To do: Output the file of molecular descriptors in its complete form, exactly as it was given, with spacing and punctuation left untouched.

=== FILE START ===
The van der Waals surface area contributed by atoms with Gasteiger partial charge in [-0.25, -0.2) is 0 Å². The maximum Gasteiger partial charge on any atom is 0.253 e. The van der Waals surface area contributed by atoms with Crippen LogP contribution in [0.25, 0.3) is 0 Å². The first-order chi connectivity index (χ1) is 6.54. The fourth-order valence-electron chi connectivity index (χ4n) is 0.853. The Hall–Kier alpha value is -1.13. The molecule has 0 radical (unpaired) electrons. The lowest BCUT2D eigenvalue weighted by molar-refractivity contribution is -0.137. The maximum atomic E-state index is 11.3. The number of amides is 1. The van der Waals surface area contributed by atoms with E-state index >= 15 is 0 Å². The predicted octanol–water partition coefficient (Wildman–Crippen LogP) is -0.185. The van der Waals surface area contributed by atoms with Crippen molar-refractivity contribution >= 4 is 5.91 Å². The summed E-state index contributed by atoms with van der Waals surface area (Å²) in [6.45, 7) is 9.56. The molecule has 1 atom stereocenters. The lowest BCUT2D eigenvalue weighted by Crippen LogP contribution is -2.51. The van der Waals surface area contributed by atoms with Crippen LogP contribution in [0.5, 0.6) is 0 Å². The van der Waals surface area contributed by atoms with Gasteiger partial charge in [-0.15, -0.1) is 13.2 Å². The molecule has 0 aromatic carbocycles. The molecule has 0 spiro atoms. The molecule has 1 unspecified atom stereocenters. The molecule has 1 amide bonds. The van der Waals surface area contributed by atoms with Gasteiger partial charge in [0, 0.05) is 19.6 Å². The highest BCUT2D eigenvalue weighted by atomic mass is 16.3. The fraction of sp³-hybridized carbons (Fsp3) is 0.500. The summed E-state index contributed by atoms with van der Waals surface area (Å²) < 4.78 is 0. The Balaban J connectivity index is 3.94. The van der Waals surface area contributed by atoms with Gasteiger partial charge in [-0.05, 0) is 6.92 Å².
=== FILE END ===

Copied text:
The van der Waals surface area contributed by atoms with Gasteiger partial charge in [-0.25, -0.2) is 0 Å². The maximum Gasteiger partial charge on any atom is 0.253 e. The van der Waals surface area contributed by atoms with Crippen LogP contribution in [0.25, 0.3) is 0 Å². The first-order chi connectivity index (χ1) is 6.54. The fourth-order valence-electron chi connectivity index (χ4n) is 0.853. The Hall–Kier alpha value is -1.13. The molecule has 0 radical (unpaired) electrons. The lowest BCUT2D eigenvalue weighted by molar-refractivity contribution is -0.137. The maximum atomic E-state index is 11.3. The number of amides is 1. The van der Waals surface area contributed by atoms with E-state index >= 15 is 0 Å². The predicted octanol–water partition coefficient (Wildman–Crippen LogP) is -0.185. The van der Waals surface area contributed by atoms with Crippen molar-refractivity contribution >= 4 is 5.91 Å². The summed E-state index contributed by atoms with van der Waals surface area (Å²) in [6.45, 7) is 9.56. The molecule has 1 atom stereocenters. The lowest BCUT2D eigenvalue weighted by Crippen LogP contribution is -2.51. The van der Waals surface area contributed by atoms with Crippen LogP contribution in [0.5, 0.6) is 0 Å². The van der Waals surface area contributed by atoms with Gasteiger partial charge in [-0.15, -0.1) is 13.2 Å². The molecule has 0 aromatic carbocycles. The molecule has 0 spiro atoms. The molecule has 1 unspecified atom stereocenters. The molecule has 1 amide bonds. The van der Waals surface area contributed by atoms with Gasteiger partial charge in [0, 0.05) is 19.6 Å². The highest BCUT2D eigenvalue weighted by atomic mass is 16.3. The fraction of sp³-hybridized carbons (Fsp3) is 0.500. The summed E-state index contributed by atoms with van der Waals surface area (Å²) < 4.78 is 0. The Balaban J connectivity index is 3.94. The van der Waals surface area contributed by atoms with Gasteiger partial charge in [-0.05, 0) is 6.92 Å².